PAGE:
Pondering the Pundits” is an Open Thread. It is a selection of editorials and opinions from around the news media and the internet blogs. The intent is to provide a forum for your reactions and opinions, not just to the opinions presented, but to what ever you find important.
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Paul Krugman: In Praise of Fallible Leaders
We need a president who can admit it when he’s wrong.
Last week Joe Biden made an off-the-cuff joke that could be interpreted as taking African-American votes for granted. It wasn’t a big deal — Biden, who loyally served Barack Obama, has long had a strong affinity with black voters, and he has made a point of issuing policy proposals aimed at narrowing racial health and wealth gaps. Still, Biden apologized.
And in so doing he made a powerful case for choosing him over Donald Trump in November. You see, Biden, unlike Trump, is capable of admitting error.
Everybody makes mistakes, and nobody likes admitting having been wrong. But facing up to past mistakes is a crucial aspect of leadership. [..]
Trump’s pathological inability to admit error — and yes, it really does rise to the level of pathology — has been obvious for years, and has had serious consequences. For example, it has made him an easy mark for foreign dictators like North Korea’s Kim Jong-un, who know they can safely renege on whatever promises Trump thought they made. After all, for him to condemn Kim’s actions would mean admitting he was wrong to claim he had achieved a diplomatic breakthrough.
But it took a pandemic to show just how much damage a leader with an infallibility complex can inflict. It’s not an exaggeration to suggest that Trump’s inability to acknowledge error has killed thousands of Americans. And it looks likely to kill many more before this is over.
It was the murderous dictator Joseph Stalin who supposedly said that one death was a tragedy, one million deaths a mere statistic. One hundred thousand deaths are difficult to get one’s mind around. The toll in our nation from covid-19, as it reaches that horrific milestone, must be seen as a catastrophe — and an indictment.
The long Memorial Day weekend gave the pandemic an indelible visual image: President Trump, wearing a ball cap but no mask, enjoying himself on his Northern Virginia golf course. Last week, you will recall, Trump declared it was “essential” that Americans be able to spend Sunday at church services. He chose to head for the links instead. [..]
But the election is coming, Trump is in campaign mode, and the only political technique he has mastered is the driving of wedges. He has made it a political statement not to wear a mask or respect social distancing. According to polls, most Americans are willing to follow the advice of medical professionals. Enough may follow Trump’s lead, however, to guarantee that the rate of infection and death remains higher than it has to be.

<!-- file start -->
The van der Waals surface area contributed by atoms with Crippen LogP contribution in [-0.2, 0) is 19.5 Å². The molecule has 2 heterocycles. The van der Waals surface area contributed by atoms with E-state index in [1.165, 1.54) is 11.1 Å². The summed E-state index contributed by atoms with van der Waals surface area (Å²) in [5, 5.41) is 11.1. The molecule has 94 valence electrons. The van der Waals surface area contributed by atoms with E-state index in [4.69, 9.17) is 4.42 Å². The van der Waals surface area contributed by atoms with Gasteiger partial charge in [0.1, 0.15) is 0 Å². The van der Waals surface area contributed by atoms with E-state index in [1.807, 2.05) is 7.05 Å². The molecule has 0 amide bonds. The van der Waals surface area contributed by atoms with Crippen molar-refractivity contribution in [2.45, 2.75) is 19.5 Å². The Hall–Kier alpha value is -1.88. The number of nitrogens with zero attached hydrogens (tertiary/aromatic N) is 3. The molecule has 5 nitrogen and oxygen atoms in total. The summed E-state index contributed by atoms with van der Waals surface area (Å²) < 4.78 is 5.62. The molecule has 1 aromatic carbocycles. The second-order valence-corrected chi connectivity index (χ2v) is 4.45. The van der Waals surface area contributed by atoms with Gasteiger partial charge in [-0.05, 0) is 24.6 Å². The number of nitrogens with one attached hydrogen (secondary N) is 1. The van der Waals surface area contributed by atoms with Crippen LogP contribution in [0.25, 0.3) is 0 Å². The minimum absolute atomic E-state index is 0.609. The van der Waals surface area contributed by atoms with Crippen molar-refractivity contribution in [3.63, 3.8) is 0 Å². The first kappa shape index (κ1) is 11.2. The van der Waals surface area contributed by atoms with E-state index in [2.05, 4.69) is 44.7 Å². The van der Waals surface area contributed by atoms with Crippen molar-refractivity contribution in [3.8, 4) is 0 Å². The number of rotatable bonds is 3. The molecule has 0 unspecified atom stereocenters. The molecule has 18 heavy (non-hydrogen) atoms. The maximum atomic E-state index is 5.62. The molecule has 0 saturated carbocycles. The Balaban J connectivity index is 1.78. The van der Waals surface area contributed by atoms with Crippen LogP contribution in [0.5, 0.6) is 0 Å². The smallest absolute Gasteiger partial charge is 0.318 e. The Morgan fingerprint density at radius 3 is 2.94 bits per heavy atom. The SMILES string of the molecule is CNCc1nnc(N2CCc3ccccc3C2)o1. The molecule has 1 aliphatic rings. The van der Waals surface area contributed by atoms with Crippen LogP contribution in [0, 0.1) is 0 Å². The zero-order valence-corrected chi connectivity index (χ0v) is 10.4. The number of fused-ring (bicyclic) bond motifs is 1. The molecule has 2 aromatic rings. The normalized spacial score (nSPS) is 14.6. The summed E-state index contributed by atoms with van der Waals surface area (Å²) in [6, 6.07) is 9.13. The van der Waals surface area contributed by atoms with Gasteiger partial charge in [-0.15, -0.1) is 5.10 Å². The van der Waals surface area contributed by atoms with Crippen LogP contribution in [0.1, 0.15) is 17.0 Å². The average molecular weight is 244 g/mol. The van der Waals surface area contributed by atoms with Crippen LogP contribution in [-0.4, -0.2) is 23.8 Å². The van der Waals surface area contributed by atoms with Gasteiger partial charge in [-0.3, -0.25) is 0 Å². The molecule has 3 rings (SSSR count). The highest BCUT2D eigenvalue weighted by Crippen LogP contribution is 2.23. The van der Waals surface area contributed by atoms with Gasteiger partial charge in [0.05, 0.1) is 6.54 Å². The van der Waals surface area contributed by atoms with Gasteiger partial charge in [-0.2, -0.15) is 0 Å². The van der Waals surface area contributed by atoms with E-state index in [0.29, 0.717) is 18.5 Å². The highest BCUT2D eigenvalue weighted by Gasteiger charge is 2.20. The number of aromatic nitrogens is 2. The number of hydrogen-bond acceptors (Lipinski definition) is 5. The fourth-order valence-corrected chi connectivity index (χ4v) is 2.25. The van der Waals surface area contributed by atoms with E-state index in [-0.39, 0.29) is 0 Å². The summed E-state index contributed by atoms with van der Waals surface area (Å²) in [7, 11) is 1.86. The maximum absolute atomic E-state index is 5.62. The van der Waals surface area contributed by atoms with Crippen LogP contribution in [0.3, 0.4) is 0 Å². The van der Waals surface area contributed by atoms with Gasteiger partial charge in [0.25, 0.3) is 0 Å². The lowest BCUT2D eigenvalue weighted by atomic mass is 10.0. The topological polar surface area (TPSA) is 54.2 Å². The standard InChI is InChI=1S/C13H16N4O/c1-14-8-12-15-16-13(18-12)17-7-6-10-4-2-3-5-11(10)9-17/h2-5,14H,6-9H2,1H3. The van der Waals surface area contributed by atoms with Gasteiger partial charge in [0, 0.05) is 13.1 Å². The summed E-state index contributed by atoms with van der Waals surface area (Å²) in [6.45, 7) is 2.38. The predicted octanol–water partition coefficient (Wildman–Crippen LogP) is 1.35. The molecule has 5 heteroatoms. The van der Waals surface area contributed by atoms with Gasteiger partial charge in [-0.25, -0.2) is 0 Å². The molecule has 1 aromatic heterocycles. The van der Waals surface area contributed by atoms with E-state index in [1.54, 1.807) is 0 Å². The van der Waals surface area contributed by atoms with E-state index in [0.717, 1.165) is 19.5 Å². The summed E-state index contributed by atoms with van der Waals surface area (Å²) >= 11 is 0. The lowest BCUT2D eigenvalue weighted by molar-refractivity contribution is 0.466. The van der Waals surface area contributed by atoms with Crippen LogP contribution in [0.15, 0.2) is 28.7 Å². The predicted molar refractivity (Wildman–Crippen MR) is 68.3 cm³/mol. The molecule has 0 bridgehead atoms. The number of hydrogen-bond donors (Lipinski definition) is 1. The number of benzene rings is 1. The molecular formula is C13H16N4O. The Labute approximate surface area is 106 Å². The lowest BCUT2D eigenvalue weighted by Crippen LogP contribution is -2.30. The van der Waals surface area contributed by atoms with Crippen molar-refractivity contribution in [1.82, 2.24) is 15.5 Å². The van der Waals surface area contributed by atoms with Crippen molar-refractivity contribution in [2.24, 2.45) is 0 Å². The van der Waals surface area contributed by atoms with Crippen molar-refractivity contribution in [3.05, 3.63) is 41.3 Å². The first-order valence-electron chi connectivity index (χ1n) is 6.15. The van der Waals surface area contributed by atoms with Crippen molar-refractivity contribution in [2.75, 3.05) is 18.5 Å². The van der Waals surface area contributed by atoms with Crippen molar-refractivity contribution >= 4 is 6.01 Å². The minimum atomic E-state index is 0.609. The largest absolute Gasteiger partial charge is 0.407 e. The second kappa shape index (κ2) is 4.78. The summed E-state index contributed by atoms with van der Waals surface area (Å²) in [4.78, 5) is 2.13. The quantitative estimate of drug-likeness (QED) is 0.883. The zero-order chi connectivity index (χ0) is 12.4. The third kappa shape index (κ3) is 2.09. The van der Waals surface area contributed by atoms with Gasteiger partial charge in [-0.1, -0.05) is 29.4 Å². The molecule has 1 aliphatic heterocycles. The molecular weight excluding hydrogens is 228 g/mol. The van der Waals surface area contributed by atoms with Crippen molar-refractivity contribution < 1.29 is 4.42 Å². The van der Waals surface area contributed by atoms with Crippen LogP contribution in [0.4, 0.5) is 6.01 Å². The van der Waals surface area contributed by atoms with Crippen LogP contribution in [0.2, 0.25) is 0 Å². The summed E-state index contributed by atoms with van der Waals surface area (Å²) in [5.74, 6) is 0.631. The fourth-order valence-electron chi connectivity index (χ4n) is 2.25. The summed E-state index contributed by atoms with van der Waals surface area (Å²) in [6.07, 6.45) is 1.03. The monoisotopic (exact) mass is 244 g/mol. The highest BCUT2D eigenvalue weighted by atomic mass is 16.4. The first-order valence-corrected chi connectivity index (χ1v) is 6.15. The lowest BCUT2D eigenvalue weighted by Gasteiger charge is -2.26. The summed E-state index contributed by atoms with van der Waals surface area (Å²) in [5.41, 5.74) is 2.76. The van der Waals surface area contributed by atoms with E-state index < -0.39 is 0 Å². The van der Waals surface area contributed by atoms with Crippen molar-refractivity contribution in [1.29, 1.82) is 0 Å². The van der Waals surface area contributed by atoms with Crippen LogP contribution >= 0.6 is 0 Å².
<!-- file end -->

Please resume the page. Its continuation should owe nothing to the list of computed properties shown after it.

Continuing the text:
The offense is not just that many of the 100,000 lost American lives might have been saved; it is also that more needless death is surely to come. Donald Trump stands indicted.
Greg Sargent: Trump’s war on reality just got a lot more dangerous
Coronavirus deaths in the United States are rapidly closing in on 100,000. The economic depression is stretching out ahead of us as far as the eye can see. Joe Biden is holding a steady lead in polls.
So President Trump has decided he has only one real chance at reelection: to bet mostly on his magical ability to create the illusion that we’re rapidly returning to normalcy, rather than taking the difficult concrete steps that would make that more likely to happen.
The signs of this are everywhere: in a new federal testing blueprint that largely casts responsibility on the states. In Trump’s new rage-tweets at the North Carolina governor over whether a full convention will be held under coronavirus conditions. And in demands for liability protections for companies so sickened workers can’t sue.
All these things, in one way or another, show that Trump’s war on reality has veered into a new place. Trump is responding to our most dire public health and economic crises in modern times with a concerted, far-reaching effort to concoct the mirage that we’re racing past both.
“Our human capital stock is ready to get back to work,” said White House economic adviser Kevin Hassett on Sunday. Republicans, particularly Senate Majority Leader Mitch McConnell (R-Ky.), have a plan.
It’s not a plan to stop the spread of the novel coronavirus, or a plan to give direct assistance to struggling Americans, or a plan to ensure that state budgets don’t collapse.
Instead, it’s a plan to make sure no one is allowed to sue businesses for what they did or didn’t do during the pandemic.
It’s called “liability protection,” the new incarnation of the old conservative goal of “tort reform,” the euphemism for chaining the courthouse door to prevent people from suing when they get harmed. Not only is it morally indefensible, right now it’s also the worst possible way to help the American economy get back on its feet. [..]
In the world Republicans want to create, most of us will be more reluctant to go out, because a situation where businesses have blanket protection and also aren’t being constrained by regulation is more dangerous for everyone.